The first thing to be mentioned this morning is deletion of construction history. I will say I had no clue what this was so it is a good thing to have learned.
What happens is Maya keeps a history of all actions performed on each object. Which means the longer the object exists and more is done to it the larger its file size will become. The issue is over time this can cause Maya to crash if an objects history becomes too long. Thus, it is important for myself as a user of Maya to keep this cleared after a model has been finished.
To delete construction history the is two methods. The first is to select the model to delete it from and use the key shortcut, ‘Alt + Shift + D’. The other way of deleting construction history is to select the object, go to edit –> delete by type –> History. This too will remove all construction history for the selected object.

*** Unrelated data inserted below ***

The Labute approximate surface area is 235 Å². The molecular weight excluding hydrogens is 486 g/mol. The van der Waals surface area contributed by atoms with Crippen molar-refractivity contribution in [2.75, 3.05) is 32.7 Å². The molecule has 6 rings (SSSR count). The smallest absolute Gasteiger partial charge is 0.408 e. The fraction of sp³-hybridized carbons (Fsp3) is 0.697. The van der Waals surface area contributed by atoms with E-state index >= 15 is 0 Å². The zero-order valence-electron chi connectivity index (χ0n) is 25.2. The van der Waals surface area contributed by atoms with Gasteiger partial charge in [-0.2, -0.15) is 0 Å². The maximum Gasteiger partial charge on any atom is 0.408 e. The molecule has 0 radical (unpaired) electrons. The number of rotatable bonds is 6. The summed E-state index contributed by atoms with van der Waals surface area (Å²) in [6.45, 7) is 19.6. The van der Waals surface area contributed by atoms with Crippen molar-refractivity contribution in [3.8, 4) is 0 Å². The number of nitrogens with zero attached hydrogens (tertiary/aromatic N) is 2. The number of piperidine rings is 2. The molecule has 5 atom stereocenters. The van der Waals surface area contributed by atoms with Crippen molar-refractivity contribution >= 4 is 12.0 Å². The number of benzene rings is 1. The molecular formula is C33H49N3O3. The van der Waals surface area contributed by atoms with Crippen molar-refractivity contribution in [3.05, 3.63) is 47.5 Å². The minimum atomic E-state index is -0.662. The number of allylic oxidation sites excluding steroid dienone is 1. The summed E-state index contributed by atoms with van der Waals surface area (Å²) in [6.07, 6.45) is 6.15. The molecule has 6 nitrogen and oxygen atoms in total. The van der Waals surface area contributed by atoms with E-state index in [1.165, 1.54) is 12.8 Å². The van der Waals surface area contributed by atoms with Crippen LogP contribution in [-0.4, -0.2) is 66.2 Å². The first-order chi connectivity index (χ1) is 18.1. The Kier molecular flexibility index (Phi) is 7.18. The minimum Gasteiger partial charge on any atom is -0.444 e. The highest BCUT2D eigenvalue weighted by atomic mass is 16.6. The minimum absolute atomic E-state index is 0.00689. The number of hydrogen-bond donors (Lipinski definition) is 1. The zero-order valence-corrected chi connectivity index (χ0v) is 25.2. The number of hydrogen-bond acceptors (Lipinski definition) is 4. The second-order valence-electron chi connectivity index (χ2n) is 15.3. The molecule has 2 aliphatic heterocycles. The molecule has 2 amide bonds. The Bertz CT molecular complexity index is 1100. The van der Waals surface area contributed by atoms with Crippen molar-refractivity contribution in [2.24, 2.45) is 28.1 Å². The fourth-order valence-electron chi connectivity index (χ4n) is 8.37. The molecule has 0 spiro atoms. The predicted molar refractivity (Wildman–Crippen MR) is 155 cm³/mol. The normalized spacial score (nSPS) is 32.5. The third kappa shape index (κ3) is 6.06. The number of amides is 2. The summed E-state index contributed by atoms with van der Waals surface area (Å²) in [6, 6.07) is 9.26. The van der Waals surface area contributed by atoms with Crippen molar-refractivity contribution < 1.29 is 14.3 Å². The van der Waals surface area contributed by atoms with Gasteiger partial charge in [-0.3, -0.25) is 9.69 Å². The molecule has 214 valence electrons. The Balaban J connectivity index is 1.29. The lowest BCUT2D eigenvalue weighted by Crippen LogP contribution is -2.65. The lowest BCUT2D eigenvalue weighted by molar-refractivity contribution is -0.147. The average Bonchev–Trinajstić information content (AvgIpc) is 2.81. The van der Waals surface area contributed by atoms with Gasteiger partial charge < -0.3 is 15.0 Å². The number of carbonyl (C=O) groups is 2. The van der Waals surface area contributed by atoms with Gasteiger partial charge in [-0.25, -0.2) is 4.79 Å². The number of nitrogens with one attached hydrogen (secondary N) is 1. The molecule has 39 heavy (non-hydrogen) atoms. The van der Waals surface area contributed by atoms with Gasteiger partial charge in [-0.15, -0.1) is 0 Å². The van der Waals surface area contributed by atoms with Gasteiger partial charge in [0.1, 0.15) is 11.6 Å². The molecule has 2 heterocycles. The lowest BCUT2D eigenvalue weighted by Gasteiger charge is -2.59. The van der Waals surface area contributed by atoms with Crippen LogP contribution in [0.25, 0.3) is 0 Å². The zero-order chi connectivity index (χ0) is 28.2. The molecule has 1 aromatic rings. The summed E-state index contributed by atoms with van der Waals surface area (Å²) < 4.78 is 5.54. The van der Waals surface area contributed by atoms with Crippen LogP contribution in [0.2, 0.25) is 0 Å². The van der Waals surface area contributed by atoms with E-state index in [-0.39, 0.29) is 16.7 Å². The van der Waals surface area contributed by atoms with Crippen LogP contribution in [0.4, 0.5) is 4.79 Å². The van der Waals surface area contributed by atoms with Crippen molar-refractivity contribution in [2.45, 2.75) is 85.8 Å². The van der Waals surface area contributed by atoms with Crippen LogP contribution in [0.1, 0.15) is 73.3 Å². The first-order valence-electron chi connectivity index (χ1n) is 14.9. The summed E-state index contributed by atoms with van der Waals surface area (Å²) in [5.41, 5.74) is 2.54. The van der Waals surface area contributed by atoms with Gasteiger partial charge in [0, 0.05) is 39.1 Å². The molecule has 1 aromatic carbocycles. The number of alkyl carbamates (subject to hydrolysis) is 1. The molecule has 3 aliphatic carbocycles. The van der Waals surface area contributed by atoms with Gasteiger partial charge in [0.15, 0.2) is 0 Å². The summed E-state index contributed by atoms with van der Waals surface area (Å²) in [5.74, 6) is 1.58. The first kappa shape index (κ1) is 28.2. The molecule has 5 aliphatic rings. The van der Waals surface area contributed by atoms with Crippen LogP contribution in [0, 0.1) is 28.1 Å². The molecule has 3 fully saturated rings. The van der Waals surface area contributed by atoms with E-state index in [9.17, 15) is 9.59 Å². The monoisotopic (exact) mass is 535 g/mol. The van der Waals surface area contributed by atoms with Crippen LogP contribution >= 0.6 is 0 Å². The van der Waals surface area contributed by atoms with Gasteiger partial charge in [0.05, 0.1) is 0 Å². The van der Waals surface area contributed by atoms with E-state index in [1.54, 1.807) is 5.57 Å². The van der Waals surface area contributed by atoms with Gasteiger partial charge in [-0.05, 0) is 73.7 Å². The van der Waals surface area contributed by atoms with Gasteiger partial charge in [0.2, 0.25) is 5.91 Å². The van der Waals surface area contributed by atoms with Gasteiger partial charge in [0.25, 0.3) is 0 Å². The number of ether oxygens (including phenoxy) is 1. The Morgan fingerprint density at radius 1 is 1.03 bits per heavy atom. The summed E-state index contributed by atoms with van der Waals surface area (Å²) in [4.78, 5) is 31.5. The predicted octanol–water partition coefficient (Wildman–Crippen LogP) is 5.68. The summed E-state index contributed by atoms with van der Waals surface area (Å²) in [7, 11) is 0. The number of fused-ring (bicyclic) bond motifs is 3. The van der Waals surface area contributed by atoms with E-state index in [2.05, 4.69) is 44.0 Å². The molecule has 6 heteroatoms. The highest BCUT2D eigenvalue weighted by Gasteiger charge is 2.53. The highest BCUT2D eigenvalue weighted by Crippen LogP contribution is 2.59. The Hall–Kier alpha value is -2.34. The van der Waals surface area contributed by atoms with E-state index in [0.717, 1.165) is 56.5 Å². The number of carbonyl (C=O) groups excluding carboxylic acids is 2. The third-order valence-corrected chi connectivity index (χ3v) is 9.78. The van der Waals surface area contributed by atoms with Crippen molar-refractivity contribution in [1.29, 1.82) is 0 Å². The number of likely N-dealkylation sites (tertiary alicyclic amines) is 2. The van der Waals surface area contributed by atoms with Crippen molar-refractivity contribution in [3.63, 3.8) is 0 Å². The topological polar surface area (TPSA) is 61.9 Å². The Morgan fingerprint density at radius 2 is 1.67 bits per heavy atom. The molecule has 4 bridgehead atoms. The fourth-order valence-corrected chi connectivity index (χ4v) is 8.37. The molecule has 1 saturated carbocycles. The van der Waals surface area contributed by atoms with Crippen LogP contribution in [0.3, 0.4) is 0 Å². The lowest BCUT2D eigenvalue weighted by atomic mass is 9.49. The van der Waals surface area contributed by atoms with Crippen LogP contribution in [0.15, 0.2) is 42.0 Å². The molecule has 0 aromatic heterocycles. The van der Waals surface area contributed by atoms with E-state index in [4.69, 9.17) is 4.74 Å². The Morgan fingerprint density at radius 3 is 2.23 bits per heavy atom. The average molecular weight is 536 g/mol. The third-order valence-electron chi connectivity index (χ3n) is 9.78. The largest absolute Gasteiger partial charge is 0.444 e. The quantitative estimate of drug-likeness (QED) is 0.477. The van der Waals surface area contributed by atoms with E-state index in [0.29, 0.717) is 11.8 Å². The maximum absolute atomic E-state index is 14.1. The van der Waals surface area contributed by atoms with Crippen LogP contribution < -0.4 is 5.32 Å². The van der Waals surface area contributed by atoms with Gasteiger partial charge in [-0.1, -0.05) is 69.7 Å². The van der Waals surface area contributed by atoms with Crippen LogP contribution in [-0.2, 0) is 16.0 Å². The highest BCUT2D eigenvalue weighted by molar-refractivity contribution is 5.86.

Following construction history we had a quick look at freezing transformations. I did come across this in a tutorial in my first week so have an idea on what this does, but will still document the process for the extra learning.
Often in the process of modelling an object it can be moved over time so that its position is not centered to the grid. This can cause issues for future users of the model. To center my object I select it and go into the move tool. I will hold ‘X’ while moving it to the grids center. This will allow me to snap it to the grid. I then lift the model so that it is sitting just on top of it rather than inside. The issue now is that the objects values are showing it as moved when I want its current position to be the default. To fix this I will ensure my model is selected then go to Modify –> Freeze Transformation. This will set all the models positional values to ‘0’.
Moving on the focus is now back to rigging. We are having another look at the FK and IK handles we learned about last week.